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The Congressional Review Act is a powerful Congressional resolution of disapproval to overturn last minute regulations from the previous Administration under an expedited legislative process. Passage of the CRA ensures that no substantially similar rule can be issued in the future. Click the links below to learn more about the Committee's CRAs.

Stream Protection Rule

On December 19, 2016, the Office of Surface Mining Reclamation and Enforcement (OSM) released its final Stream Protection Rule. The rule rewrites over 400 regulations threatening one-third of the nation’s coal mining workforce. During the rulemaking process, OSM shut out cooperating agencies – the states responsible for enforcing federal mining regulations. They also ignored existing regulatory success at the federal and state level. Overturning this rule will protect American jobs and provide certainty to the state regulatory bodies tasked with enforcing existing federal mining regulations. Read more » 

Venting and Flaring Rule

Methane emissions from oil and natural gas have significantly declined in recent decades without duplicative federal regulation and at a time when oil and gas production in the U.S. has surged.  The rule, if implemented, will undercut this progress through duplicative regulatory burdens resulting in lost royalties, massive compliance costs and corresponding job losses. Read more »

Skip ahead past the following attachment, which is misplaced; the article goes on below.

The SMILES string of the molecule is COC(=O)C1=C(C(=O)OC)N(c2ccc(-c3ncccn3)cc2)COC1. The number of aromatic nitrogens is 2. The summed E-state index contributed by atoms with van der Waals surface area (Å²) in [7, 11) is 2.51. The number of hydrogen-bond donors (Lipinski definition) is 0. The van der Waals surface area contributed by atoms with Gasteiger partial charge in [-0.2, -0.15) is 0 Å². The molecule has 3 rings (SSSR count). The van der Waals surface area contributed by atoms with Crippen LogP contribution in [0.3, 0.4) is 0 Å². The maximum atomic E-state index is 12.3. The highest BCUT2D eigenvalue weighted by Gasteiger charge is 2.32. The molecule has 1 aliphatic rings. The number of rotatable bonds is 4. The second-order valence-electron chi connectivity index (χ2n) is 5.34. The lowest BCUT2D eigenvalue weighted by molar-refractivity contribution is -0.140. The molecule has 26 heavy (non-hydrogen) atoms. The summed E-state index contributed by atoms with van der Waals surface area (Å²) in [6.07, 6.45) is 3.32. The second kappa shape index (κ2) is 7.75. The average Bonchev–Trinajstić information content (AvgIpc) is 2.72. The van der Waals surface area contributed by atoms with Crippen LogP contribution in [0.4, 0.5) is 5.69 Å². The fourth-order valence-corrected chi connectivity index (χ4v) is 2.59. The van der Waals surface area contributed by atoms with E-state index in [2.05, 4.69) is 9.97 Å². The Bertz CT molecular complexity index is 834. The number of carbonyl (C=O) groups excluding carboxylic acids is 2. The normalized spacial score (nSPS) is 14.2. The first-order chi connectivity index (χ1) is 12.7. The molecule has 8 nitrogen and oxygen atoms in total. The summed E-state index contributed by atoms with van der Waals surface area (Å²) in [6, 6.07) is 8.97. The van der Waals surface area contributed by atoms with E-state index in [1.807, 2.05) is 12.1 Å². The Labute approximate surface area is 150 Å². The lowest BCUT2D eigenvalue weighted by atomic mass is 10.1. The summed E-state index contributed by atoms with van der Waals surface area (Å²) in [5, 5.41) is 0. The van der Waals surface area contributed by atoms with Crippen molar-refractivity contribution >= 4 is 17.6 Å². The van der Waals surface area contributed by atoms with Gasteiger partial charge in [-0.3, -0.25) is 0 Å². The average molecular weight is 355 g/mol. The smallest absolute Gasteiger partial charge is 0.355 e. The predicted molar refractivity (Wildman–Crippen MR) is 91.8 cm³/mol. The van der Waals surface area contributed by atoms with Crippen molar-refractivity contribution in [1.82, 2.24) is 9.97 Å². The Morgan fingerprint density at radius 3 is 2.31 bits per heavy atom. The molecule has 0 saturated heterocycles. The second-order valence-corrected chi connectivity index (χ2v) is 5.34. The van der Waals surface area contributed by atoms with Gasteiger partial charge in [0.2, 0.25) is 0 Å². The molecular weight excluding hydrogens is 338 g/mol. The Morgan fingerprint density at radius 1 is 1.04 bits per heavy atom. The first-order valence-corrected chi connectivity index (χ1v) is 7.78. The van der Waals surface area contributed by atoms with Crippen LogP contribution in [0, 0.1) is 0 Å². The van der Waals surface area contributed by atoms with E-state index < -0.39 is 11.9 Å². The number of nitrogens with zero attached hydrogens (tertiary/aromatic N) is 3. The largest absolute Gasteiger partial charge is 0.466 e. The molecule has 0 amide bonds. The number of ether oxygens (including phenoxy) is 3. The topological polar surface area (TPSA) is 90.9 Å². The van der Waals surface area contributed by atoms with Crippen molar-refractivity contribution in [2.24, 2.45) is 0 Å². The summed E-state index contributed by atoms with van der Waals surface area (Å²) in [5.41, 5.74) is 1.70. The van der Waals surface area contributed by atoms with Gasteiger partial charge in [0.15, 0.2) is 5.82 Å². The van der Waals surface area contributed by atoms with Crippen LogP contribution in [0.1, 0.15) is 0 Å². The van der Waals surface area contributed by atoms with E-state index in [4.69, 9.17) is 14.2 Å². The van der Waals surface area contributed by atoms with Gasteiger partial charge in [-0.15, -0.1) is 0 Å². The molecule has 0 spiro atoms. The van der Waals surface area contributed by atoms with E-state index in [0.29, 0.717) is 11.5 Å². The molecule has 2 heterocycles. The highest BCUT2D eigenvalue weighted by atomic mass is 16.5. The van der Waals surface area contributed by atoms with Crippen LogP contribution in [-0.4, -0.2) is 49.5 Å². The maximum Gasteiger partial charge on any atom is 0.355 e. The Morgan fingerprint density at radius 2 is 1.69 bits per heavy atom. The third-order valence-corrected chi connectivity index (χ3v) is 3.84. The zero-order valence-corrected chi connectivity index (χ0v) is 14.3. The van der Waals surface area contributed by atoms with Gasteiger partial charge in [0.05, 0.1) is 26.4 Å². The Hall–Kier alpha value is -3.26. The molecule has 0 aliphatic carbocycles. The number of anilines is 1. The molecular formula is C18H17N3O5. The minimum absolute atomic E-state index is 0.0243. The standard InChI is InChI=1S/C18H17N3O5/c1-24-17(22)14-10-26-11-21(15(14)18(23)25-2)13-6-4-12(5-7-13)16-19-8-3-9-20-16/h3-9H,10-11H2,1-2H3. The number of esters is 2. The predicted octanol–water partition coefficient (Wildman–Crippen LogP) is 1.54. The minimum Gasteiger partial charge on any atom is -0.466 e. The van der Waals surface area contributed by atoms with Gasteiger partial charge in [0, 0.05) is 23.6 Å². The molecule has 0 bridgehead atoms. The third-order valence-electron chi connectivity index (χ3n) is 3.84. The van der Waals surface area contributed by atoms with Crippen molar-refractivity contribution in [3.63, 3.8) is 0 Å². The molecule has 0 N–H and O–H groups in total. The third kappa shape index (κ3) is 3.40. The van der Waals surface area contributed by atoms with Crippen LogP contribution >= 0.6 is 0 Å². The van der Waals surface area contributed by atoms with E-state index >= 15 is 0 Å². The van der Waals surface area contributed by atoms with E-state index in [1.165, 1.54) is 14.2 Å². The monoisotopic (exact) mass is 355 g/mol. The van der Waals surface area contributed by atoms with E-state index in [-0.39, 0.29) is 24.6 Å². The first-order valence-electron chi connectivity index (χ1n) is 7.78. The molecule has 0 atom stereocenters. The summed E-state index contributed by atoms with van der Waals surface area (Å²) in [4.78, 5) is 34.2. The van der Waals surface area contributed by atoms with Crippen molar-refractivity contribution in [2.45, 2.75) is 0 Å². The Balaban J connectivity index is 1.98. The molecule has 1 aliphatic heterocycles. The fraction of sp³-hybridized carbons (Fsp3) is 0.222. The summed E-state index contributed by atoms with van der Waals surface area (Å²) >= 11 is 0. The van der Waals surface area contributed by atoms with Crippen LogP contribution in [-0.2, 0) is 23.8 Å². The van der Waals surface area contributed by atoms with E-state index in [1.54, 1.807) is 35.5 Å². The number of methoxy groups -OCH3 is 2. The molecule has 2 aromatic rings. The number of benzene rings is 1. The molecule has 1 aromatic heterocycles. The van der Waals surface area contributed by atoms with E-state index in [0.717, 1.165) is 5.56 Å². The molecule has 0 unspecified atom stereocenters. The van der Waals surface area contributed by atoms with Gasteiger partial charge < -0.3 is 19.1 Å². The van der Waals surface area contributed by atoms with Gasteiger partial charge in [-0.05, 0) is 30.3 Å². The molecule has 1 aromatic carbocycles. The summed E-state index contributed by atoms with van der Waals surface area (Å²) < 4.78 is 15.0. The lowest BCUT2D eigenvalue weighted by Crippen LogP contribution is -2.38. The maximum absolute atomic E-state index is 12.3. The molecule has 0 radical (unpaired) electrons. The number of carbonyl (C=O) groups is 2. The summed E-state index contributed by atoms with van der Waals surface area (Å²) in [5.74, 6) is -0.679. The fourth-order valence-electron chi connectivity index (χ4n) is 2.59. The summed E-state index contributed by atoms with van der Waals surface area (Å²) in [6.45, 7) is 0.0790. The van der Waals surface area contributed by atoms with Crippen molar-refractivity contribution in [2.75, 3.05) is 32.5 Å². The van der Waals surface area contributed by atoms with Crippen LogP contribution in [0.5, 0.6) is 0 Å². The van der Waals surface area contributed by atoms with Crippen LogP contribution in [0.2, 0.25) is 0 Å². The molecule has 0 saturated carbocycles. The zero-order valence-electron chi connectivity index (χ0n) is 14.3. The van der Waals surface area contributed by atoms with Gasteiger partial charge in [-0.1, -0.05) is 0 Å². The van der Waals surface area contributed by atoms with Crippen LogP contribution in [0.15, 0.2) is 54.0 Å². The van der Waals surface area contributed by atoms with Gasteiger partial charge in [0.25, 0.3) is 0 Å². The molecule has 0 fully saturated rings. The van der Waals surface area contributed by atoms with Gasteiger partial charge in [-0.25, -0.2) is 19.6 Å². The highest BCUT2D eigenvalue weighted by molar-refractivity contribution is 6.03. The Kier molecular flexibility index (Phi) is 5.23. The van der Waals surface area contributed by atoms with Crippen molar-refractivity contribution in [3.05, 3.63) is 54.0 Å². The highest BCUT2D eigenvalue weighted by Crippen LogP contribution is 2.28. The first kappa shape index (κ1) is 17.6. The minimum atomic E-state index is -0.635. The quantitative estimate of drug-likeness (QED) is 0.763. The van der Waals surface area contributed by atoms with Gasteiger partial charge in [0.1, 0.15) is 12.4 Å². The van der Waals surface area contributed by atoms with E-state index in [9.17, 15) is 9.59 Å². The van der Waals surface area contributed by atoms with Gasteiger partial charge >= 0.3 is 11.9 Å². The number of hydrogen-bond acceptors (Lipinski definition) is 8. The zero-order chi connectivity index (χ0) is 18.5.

Planning 2.0 Rule

Planning 2.0 changes the Bureau of Land Management's resource management planning process, and introduces significant uncertainty by creating ambiguous standards and expanding agency discretion. The rule will complicate effective resource planning while reducing opportunities for meaningful state and local governmental input. It significantly shifts resource management decisions from cooperative local communities to bureaucrats in Washington, D.C.  Read more » 

H.J. Res. 69

A joint resolution of disapproval under the Congressional Review Act introduced by Rep. Don Young (R-AK) to overturn an August 5, 2016 final rule by the U.S. Fish and Wildlife Service (FWS). The rule takes authority away from the State of Alaska to manage fish and wildlife for both non-subsistence and subsistence uses on federal wildlife refuges in Alaska.  Read more » 

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